Retinal blood flow during dynamic exercise

  • Alon Harris
  • Oliver Arend
  • Kathleen Bohnke
  • Elizabeth Kroepfl
  • Ronald Danis
  • Bruce Martin
Clinical Investigation

DOI: 10.1007/BF02539410

Cite this article as:
Harris, A., Arend, O., Bohnke, K. et al. Graefe's Arch Clin Exp Ophthalmol (1996) 234: 440. doi:10.1007/BF02539410

Abstract

• Background: Exercise acutely lowers intraocular pressure (IOP) and raises arterial pressure. We wondered whether the resultant increase in ocular perfusion pressure would alter retinal blood flow. • Methods: To investigate this question, 11 healthy volunteers each performed progressive cycle ergometer exercise until exhaustion was reached in 5–10 min. Immediately after exercise, retinal blood flow and arteriovenous passage time were determined by video fluorescein angiography. Ten other volunteers performed repeated episodes of cycle ergometer exercise at approximately 60% of the maximal aerobic capacity, immediately prior to estimates of macular leukocyte velocity and density via blue-field stimulation. • Results: Progressive exercise lowered IOP and elevated calculated ocular perfusion pressure. Within the retinal circulation, this exercise tended to raise mean dye velocity, as it significantly narrowed the superior temporal artery and vein; as a result, calculated retinal blood flow was unchanged. Simultaneously, retinal arteriovenous passage time was substantially shortened. Blue-field simulation showed that exercise increased macular leukocyte velocity while leaving leukocyte density unchanged. • Conclusions: These results show that the normal retinal hemodynamic response to increases in perfusion pressure on dynamic exercise includes vasoconstriction that normalizes flow and faster capillary and overall retinal blood transit.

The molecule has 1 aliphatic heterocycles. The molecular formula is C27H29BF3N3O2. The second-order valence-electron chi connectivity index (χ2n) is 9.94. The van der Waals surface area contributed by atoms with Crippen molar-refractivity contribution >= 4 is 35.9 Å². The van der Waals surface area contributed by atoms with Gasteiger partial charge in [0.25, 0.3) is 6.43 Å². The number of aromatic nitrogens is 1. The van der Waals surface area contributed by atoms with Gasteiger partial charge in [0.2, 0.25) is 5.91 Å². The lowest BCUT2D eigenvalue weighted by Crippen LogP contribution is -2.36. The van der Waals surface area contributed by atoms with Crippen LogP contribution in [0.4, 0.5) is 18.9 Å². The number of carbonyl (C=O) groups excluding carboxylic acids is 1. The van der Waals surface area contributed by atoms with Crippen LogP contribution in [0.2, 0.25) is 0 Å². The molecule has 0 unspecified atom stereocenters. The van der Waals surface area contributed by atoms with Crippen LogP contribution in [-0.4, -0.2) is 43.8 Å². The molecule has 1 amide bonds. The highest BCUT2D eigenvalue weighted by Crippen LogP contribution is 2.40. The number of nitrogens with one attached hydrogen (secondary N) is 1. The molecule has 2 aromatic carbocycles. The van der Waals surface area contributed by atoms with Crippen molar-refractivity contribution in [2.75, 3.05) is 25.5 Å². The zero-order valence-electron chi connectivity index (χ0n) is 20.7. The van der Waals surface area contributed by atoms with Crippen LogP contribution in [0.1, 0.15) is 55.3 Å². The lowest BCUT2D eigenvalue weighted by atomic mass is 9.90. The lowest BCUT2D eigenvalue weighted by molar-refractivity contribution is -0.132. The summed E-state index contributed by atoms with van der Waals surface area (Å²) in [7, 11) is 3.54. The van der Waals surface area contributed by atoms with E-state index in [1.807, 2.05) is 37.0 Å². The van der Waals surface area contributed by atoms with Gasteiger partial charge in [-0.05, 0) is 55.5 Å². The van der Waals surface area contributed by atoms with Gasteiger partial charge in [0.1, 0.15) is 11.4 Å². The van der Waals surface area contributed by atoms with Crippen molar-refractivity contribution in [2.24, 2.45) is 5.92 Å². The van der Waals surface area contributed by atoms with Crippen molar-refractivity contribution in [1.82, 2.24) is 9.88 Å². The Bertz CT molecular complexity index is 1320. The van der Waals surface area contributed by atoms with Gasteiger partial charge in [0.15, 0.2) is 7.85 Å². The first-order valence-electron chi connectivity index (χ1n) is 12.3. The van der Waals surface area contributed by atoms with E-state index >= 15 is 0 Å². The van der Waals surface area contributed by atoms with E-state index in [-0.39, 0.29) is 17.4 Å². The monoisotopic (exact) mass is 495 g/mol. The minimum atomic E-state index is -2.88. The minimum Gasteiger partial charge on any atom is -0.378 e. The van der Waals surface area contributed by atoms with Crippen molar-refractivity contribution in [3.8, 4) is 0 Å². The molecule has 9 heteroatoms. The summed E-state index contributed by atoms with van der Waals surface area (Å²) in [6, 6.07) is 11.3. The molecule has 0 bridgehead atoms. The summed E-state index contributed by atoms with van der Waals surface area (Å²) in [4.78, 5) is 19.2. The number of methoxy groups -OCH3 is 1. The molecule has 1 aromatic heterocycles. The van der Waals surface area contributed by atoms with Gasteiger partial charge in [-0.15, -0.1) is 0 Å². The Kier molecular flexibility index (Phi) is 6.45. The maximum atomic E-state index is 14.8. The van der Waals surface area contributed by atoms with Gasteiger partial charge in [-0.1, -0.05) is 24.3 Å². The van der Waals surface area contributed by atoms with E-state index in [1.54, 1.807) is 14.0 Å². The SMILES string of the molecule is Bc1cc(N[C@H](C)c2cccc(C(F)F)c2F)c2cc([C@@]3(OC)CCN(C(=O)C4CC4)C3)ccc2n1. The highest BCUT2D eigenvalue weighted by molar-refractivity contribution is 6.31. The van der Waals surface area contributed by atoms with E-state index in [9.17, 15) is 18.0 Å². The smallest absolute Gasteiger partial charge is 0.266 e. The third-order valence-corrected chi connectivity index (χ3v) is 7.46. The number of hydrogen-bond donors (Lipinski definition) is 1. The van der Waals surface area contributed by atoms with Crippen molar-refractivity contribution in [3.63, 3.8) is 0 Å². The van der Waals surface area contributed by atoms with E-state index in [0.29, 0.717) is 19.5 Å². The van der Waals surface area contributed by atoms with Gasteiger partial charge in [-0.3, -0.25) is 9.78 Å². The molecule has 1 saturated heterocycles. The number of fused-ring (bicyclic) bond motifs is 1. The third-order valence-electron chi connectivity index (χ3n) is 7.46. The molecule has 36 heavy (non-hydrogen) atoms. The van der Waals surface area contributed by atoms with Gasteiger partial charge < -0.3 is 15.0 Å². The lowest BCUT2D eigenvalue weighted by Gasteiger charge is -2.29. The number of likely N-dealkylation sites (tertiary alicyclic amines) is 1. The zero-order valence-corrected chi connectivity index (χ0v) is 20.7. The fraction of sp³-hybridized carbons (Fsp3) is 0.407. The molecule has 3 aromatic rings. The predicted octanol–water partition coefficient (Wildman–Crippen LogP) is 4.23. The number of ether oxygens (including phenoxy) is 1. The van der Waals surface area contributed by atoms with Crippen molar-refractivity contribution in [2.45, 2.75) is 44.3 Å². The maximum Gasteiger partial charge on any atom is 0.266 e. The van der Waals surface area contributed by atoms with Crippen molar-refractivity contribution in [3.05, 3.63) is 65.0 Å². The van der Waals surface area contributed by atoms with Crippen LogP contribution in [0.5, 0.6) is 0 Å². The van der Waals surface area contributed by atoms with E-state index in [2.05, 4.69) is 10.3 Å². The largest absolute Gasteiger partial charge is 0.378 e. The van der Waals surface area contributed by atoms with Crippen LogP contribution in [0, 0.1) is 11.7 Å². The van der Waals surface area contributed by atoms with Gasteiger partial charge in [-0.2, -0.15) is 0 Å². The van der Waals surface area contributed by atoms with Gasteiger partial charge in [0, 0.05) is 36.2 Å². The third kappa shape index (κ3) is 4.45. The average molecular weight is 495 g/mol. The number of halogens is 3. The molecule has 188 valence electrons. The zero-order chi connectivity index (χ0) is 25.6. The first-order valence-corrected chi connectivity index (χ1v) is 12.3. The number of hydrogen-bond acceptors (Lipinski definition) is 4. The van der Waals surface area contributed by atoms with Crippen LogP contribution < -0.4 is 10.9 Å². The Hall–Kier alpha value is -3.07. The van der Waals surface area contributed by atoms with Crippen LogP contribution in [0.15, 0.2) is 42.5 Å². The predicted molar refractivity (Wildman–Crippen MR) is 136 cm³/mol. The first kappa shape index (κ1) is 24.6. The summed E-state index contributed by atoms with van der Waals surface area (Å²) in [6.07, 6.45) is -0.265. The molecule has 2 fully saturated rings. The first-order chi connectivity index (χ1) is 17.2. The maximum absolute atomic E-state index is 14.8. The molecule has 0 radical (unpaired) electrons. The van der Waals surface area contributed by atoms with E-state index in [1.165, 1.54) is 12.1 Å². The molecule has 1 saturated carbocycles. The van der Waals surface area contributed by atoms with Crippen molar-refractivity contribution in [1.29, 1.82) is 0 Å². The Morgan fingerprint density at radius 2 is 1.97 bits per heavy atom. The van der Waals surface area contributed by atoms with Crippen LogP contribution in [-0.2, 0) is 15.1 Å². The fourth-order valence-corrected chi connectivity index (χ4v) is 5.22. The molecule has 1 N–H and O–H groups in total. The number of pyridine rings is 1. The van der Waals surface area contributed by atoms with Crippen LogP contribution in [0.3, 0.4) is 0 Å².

Copyright information

© Springer-Verlag 1996

Authors and Affiliations

  • Alon Harris
    • 1
    • 4
  • Oliver Arend
    • 2
  • Kathleen Bohnke
    • 4
  • Elizabeth Kroepfl
    • 4
  • Ronald Danis
    • 4
  • Bruce Martin
    • 3
  1. 1.Department of Physiology and BiophysicsIndiana University School of MedicineIndianapolisUSA
  2. 2.AugenklinikRWTH AachenGermany
  3. 3.Medical Sciences ProgramIndiana UniversityBloomingtonUSA
  4. 4.Glaucoma Research and Diagnostic Laboratory, Department of OphthalmologyIndiana University School of MedicineIndianapolisUSA

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